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IJPPM 57,1

Lives in the balance: an analysis of the balanced scorecard (BSC) in healthcare organizations
Bruce Gurd
International Graduate School of Business, University of South Australia, Adelaide, Australia, and

Received August 2006 Revised May 2007 Accepted May 2007

Tian Gao
Jinan Central Hospital, Jinan, China and University of South Australia, Adelaide, Australia
Purpose – The purpose of this paper is to show how the balanced scorecard (BSC) has been a prominent innovation in strategic performance measurement systems. The health care sector has started to adopt this approach. Design/methodology/approach – There are many case studies of BSC applications and this paper reviews this literature to analyse the application of the BSC across this sector. In particular, it is argued that the current applications do not tend to show the health of patients as being central in the development of the BSC; the balance is tilted towards the financial not the health outcomes. BSCs are still in an evolutionary stage in health care settings and strategy mapping is not yet common. Findings – The paper has drawn together and analysed the published cases of BSC in health care. It is possible that some excellent examples of BSC in health care are not yet published or have been missed by this research approach. This analysis was limited by using information from papers which sometimes were very limited. A future research project could investigate the characteristics of unsuccessful implementations – ineffective and short-lived. It is suggested that a more comprehensive view would come from a cross-national survey of best practice use of the BSC in health care; an interesting project for future research. Originality/value – In reviewing the past applications, the paper shows a way forward for future developments of the scorecard in health settings. Keywords Balanced scorecard, Health services Paper type Conceptual paper

International Journal of Productivity and Performance Management Vol. 57 No. 1, 2008 pp. 6-21 q Emerald Group Publishing Limited 1741-0401 DOI 10.1108/17410400810841209

Introduction In healthcare, the balanced scorecard is the current “meal for today”, with consultants advocating this “miraculous treatment” (Aidemark, 2001, p. 23). The healthcare industry has a long tradition of extensive and detailed performance measurement ´ d to focus on increased competitive pressures; but these are (Pieper, 2005). It seem cliche very apparent in health care in many countries – ageing populations increasing demand, improved treatments which are wanted by more people, shortage of skilled health care workers, and governments seeking to reduce their financial involvement. In this context, performance measurement is seen as having a key role: “When dramatic changes are inevitable, developing a strategic focus and examining the business and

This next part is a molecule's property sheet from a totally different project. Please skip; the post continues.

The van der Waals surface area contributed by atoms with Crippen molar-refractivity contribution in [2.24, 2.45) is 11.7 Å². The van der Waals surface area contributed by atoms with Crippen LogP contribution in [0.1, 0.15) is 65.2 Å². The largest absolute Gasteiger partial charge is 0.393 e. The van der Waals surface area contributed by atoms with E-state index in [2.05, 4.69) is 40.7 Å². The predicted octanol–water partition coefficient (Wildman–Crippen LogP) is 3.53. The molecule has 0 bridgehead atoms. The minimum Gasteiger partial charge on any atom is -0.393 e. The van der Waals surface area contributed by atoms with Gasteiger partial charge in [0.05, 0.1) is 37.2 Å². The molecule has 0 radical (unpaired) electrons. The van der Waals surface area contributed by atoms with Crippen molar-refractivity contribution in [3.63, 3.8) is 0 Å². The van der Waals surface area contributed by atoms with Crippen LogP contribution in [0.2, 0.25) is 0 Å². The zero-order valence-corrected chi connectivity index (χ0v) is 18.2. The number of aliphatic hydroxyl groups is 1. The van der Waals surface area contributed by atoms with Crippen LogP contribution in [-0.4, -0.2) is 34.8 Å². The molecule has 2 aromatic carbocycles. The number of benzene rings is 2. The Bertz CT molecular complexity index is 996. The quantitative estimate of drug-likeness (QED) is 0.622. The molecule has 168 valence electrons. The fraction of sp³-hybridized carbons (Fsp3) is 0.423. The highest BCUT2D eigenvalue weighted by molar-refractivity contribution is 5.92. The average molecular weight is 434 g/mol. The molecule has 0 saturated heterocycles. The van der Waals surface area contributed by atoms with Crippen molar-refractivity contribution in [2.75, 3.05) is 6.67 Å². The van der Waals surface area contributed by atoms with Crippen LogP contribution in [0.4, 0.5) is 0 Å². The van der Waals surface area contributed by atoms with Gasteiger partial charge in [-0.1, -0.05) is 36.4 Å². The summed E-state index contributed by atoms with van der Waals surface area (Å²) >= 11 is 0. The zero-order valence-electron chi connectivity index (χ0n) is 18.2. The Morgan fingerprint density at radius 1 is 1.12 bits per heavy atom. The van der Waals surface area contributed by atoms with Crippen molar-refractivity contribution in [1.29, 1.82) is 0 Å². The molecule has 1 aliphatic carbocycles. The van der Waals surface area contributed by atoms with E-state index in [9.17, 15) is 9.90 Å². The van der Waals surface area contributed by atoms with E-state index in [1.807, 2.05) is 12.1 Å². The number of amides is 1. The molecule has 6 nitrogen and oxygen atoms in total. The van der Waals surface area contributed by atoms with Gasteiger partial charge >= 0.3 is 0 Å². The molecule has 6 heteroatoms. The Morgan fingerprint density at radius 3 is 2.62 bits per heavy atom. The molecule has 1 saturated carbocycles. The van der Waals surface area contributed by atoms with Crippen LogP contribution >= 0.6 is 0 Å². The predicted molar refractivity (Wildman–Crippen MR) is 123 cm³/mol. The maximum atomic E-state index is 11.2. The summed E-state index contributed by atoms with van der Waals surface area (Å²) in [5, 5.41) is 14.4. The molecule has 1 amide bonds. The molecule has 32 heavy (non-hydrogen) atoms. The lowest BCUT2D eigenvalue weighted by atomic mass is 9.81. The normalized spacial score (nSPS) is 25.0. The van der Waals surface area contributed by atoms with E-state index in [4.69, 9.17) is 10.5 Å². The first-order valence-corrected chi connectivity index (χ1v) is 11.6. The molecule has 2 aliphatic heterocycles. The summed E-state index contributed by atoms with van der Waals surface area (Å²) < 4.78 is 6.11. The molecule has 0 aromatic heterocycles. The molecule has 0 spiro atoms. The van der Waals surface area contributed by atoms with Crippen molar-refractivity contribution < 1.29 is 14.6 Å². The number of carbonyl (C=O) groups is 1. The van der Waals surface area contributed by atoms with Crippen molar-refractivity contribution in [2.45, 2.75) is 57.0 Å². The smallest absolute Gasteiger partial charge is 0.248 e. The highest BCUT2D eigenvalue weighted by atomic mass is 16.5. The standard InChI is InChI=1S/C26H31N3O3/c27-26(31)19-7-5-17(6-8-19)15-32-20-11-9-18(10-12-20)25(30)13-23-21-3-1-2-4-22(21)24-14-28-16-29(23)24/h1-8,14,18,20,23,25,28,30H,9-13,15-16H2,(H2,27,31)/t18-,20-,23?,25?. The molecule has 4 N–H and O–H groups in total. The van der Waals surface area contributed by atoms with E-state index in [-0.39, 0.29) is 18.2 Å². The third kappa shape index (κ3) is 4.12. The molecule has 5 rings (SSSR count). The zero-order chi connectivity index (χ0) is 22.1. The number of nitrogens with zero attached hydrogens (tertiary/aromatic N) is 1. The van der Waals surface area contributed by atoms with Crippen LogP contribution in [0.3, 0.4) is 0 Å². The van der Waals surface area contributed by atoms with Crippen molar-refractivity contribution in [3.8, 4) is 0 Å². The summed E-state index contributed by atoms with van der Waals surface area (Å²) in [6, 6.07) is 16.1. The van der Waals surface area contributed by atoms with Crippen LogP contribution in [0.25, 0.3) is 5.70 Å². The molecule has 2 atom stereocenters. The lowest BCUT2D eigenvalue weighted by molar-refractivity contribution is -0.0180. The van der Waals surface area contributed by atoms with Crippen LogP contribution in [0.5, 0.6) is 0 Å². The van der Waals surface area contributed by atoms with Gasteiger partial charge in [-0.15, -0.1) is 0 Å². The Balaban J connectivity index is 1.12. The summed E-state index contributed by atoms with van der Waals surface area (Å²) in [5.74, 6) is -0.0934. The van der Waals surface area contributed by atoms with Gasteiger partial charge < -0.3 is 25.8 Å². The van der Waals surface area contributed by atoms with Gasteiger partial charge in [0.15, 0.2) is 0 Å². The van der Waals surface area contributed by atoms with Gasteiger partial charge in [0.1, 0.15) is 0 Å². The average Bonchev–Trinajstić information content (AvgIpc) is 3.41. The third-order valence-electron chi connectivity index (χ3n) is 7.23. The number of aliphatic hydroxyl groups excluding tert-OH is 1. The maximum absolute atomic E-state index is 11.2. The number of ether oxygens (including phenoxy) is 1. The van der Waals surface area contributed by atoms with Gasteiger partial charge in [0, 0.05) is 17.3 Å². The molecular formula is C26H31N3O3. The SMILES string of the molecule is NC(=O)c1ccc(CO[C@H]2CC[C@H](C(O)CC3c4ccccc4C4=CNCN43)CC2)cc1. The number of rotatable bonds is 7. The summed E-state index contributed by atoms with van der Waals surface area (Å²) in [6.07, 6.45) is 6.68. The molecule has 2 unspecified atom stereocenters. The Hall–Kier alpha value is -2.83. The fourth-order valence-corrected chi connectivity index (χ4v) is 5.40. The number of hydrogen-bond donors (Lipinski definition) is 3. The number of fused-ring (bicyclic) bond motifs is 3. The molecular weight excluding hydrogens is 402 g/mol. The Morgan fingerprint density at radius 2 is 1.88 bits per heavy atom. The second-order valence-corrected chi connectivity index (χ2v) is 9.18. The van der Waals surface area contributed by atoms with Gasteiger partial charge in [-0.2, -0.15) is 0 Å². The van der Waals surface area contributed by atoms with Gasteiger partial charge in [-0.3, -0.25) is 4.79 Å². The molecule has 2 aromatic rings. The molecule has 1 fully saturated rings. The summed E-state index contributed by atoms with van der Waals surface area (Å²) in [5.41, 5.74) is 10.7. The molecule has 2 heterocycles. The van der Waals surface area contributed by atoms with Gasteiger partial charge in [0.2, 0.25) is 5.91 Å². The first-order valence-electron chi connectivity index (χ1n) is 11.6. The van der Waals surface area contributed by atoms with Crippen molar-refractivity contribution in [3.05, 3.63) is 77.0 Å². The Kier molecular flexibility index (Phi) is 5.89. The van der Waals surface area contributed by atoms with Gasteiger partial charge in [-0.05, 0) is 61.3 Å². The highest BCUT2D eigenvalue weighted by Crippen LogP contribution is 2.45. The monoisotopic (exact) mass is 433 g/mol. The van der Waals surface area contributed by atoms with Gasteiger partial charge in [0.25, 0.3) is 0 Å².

Stewart and Bestor. p. 2003).. Radnor and Lovell. Pieper (2005. as the BSC appears to have gone into a growth phase (Zelman et al. Less common are surveys about applying BSC in health care. study the BSC has been adopted by a broad range of health care organisations. when the first refereed article was published on the BSC in health care settings. internal business process and learning and growth. Oliveira. The selection of measures should demonstrate the creativity . Our first question is: What are the perspectives used? The earliest BSC papers (Kaplan and Norton. especially those in the not-for-profit sector. Identifying features of successful implementations is therefore important.’s (2003). 2000. Chow et al. The choice of perspectives remains one of the most important decisions in BSC design – how many perspectives will there be and what will they be? It was anticipated that the focus of these scorecards. Technology has enabled hospital leadership to collect and distribute vast amounts of data. This is followed by a short methodology section and then the findings. 2002). 9) notes: Hospitals have been using metrics for a long time. 2002. In heath care. longer than most other organizations. 2003.quality of the health care in a measurable and repeatable manner becomes each organisation’s opportunity” (Meliones et al. 1998. 28). Although the BSC has been applied successfully many times as a strategic management tool. Pink et al. numerous articles have appeared in the health services and management literature. much of the literature relates to how to apply BSC successfully (for example. Neely and Bourne (2000) claim a failure rate of 70 percent.. including hospital systems. p. The discussion section precedes the final conclusion. and national health care organisations. The second question is: Which specific performance measures are used within the scorecard? Most health organizations have a range of measures already in place. Fitzpatrick.. . Since 1994. hospitals. The Healthcare organizations have had to meet some unique challenges in adapting the BSC to their environment. The next section uses the research literature to develop three research questions. Chan and Ho (2000) conducted a survey of the BSC in Canadian hospitals in 2000 and Inamdar and Kaplan (2002) surveyed executives in nine provider organizations in the USA. Lives in the balance 7 The BSC is supposed to assist in identifying the most critical measures for monitoring and developing strategy. Shutt. In the development of the literature Kaplan and Norton (2001) developed a perspective labelled “Mission” for not-for-profit organisations. Tarantino. would have been on patient health – on the change to the lives of the people who these healthcare institutions are trying to help. 2003a. Prior literature We have explored these cases using three research questions. Subsequent developments brought about the inclusion of other perspectives such as sustainability (Brignall. There is insufficient information about the overall pattern and success of BSC implementation in health care. According to Zelman et al. 2001. customer. 1992) advocated the use of the four perspectives – financial. 2001. The paper is arranged as follows. 2003. This paper integrates all of the case studies to seek for common patterns and contrasts. benchmarking processes that allow healthcare organizations to measure their performance against industry averages have been in place since the late 1970s. . b). However. 2001. psychiatric centres. there is also evidence of many failures.